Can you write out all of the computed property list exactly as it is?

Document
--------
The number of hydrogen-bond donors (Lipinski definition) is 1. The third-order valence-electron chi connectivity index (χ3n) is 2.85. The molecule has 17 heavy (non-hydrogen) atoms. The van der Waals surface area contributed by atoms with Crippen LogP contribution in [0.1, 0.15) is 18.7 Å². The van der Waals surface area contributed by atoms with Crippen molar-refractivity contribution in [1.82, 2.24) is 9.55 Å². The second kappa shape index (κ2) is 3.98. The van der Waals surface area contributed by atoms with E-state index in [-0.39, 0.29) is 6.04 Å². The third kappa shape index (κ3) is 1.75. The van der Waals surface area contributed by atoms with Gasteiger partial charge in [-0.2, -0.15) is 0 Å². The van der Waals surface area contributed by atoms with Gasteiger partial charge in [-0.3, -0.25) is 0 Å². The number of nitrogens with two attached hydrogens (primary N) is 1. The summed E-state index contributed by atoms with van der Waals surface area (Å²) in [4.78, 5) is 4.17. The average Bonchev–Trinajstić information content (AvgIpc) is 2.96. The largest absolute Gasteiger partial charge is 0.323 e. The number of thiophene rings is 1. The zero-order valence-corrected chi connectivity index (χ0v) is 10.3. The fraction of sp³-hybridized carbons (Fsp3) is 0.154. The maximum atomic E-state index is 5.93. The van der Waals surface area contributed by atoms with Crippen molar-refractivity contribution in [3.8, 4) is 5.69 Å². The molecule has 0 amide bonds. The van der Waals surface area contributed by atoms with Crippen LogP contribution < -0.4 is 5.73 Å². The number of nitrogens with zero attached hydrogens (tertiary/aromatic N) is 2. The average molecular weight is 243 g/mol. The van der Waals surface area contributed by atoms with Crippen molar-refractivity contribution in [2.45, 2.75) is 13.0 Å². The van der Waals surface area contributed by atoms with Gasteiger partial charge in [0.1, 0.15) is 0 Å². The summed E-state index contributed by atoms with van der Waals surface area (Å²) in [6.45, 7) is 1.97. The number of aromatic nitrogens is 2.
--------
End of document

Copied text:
The number of hydrogen-bond donors (Lipinski definition) is 1. The third-order valence-electron chi connectivity index (χ3n) is 2.85. The molecule has 17 heavy (non-hydrogen) atoms. The van der Waals surface area contributed by atoms with Crippen LogP contribution in [0.1, 0.15) is 18.7 Å². The van der Waals surface area contributed by atoms with Crippen molar-refractivity contribution in [1.82, 2.24) is 9.55 Å². The second kappa shape index (κ2) is 3.98. The van der Waals surface area contributed by atoms with E-state index in [-0.39, 0.29) is 6.04 Å². The third kappa shape index (κ3) is 1.75. The van der Waals surface area contributed by atoms with Gasteiger partial charge in [-0.2, -0.15) is 0 Å². The van der Waals surface area contributed by atoms with Gasteiger partial charge in [-0.3, -0.25) is 0 Å². The number of nitrogens with two attached hydrogens (primary N) is 1. The summed E-state index contributed by atoms with van der Waals surface area (Å²) in [4.78, 5) is 4.17. The average Bonchev–Trinajstić information content (AvgIpc) is 2.96. The largest absolute Gasteiger partial charge is 0.323 e. The number of thiophene rings is 1. The zero-order valence-corrected chi connectivity index (χ0v) is 10.3. The fraction of sp³-hybridized carbons (Fsp3) is 0.154. The maximum atomic E-state index is 5.93. The van der Waals surface area contributed by atoms with Crippen molar-refractivity contribution in [3.8, 4) is 5.69 Å². The molecule has 0 amide bonds. The van der Waals surface area contributed by atoms with Crippen LogP contribution < -0.4 is 5.73 Å². The number of nitrogens with zero attached hydrogens (tertiary/aromatic N) is 2. The average molecular weight is 243 g/mol. The van der Waals surface area contributed by atoms with Crippen molar-refractivity contribution in [2.45, 2.75) is 13.0 Å². The van der Waals surface area contributed by atoms with Gasteiger partial charge in [0.1, 0.15) is 0 Å². The summed E-state index contributed by atoms with van der Waals surface area (Å²) in [6.45, 7) is 1.97. The number of aromatic nitrogens is 2.